States are weighing laws to make threats against election officials serious crimes
Australian voters check in and cast their ballots in a September 2019 federal election. Australian Electoral Commission

At least three states are weighing legislation to create severe punishments for those harassing election officials during their legislative sessions. wrote that Maine, Washington and Vermont have introduced bills in an effort to stop the ongoing violence since the 2020 election. Threats of violence persist even a year after President Donald Trump lost the election, but he and his followers are still irate. Meanwhile, other states are passing voter suppression laws that are making being a local official even worse, CBS News reported.

"In Maine, a bill slated for debate in a legislative committee later this week would increase the penalty for threatening an election official with violence," said CNN. "In Vermont, a measure introduced this month aims to make it easier to prosecute culprits. And in Washington, the state Senate has approved a bill that would make harassing election workers a felony, punishable by up to five years in prison."

In Wisconsin, Claire Woodall-Vogg, the executive director of the Milwaukee Election Commission, has been dealing with a lot.

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"I have been told that I deserve to be hung in a public square," she said. "I received a letter to my home calling me a traitorous c*nt."

"We're going to try you and we're going to f*cking convict your piece-of-s*it a*s and we're going to hang you," said one voicemail she got. An email threatened, "no need to look over your shoulder. Not yet, at least."

The GOP-led legislature in Wisconsin has responded to the violence by attempting to pass laws that make it more difficult for the elderly and disabled to vote. Fourteen bills in total were proposed in 2021 and all were stopped. Arizona, Texas and Georgia haven't been as lucky.

However, Wisconsin also failed to do anything to make the election laws better, she said. So, absentee ballot results will likely come in the middle of the night again. She said she's worried about her safety on that night in particular.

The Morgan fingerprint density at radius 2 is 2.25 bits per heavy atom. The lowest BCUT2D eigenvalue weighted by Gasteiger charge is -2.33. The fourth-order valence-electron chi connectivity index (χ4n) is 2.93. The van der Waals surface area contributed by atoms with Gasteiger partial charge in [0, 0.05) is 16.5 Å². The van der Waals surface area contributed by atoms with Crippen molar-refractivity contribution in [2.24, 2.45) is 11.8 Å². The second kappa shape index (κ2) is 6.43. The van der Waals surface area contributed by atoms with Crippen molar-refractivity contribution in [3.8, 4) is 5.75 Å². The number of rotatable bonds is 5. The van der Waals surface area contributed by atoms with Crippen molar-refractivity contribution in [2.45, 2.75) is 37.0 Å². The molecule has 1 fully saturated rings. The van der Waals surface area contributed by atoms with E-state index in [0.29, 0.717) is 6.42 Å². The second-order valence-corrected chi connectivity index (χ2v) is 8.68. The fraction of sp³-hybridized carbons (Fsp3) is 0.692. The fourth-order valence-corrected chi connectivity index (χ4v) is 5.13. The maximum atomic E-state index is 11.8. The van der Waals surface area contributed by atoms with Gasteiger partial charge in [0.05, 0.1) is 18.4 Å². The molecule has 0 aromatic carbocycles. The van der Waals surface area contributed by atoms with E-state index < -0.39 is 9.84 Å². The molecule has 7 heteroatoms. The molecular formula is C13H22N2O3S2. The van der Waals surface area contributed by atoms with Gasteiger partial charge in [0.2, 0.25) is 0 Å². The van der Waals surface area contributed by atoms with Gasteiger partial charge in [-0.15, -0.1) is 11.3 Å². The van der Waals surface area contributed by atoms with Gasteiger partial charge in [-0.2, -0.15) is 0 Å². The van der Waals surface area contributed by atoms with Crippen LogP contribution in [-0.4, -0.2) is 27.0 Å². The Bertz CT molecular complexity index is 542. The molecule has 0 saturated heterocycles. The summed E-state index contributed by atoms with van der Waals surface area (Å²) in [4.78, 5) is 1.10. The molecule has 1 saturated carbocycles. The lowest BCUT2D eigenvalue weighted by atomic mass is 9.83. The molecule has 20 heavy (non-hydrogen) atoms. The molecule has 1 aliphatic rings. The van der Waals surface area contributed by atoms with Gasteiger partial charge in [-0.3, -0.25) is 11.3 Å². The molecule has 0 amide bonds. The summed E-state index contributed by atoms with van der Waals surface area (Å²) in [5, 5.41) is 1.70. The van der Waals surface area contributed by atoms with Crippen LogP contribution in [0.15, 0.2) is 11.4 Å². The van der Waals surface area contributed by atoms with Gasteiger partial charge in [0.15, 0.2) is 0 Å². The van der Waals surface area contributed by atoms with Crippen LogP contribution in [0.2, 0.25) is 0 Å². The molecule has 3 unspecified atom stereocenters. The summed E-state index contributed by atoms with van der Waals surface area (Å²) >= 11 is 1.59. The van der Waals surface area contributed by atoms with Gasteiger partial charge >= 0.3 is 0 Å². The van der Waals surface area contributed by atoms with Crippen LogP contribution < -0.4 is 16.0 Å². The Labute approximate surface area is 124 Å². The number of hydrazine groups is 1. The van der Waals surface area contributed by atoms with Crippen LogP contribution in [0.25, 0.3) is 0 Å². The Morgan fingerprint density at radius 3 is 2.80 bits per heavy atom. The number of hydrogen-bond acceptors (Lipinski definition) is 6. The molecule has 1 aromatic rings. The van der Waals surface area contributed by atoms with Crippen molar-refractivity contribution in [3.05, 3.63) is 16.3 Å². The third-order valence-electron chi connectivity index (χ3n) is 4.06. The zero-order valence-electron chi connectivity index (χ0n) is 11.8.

A survey last year revealed that 1 in 3 local election officials has felt unsafe due to their jobs, the Brennan Center for Justice calculated.

Larry Norden, the Brennan Center's senior director of the elections and government program, explained that stronger laws could certainly help but the biggest problem is that law enforcement is refusing to prosecute the harassers.

"Under a lot of state laws," he said, "threatening to kill somebody or to commit violence where the person has a reasonable fear that it will be carried out, that's prosecutable."

It's the reason that the Justice Department announced that they encourage local FBI offices to get involved when threats are made against local officials.

“The FBI will not tolerate threats against any federal, state or local election worker participating in the common goals of safeguarding our electoral process and the rights of voters,” said FBI Deputy Director Paul Abbate. “From election administrators to volunteers to vendors and contractors, threats against any one individual is a threat against us all. The FBI’s mission is to protect the American people and uphold our Constitution, and protecting our democratic process is paramount. We take this responsibility seriously and will investigate any and all federal violations to the fullest.”

Thus far only one man has been arrested for threats. Chad Christopher Stark, of Texas, created a Craigslist ad calling on people to use their "Second Amendment Rights" on Georgia election officials.

On Jan. 6, 2021, Trump supporters may have attacked the U.S. Capitol, but in Washington state they also breached the governor's mansion security gate going after Gov. Jay Inslee (D-WA). It's one of many reasons lawmakers there took steps to protect election officials and volunteers.

While the Maine and Washington bills will make threats a felony, in Vermont they're establishing it as a crime to threaten anyone or a group of people with violence. It comes after law enforcement declined to charge a man who threatened Secretary of State Jim Condos and others. The law enforcement called the threats protected speech.

"The new proposal also would eliminate the burden on prosecutors to demonstrate that an offender has the ability to carry out the threat," CNN noted.

Luckily for the attackers, they wouldn't lose their voting rights in any of the three states if they're convicted and jailed.

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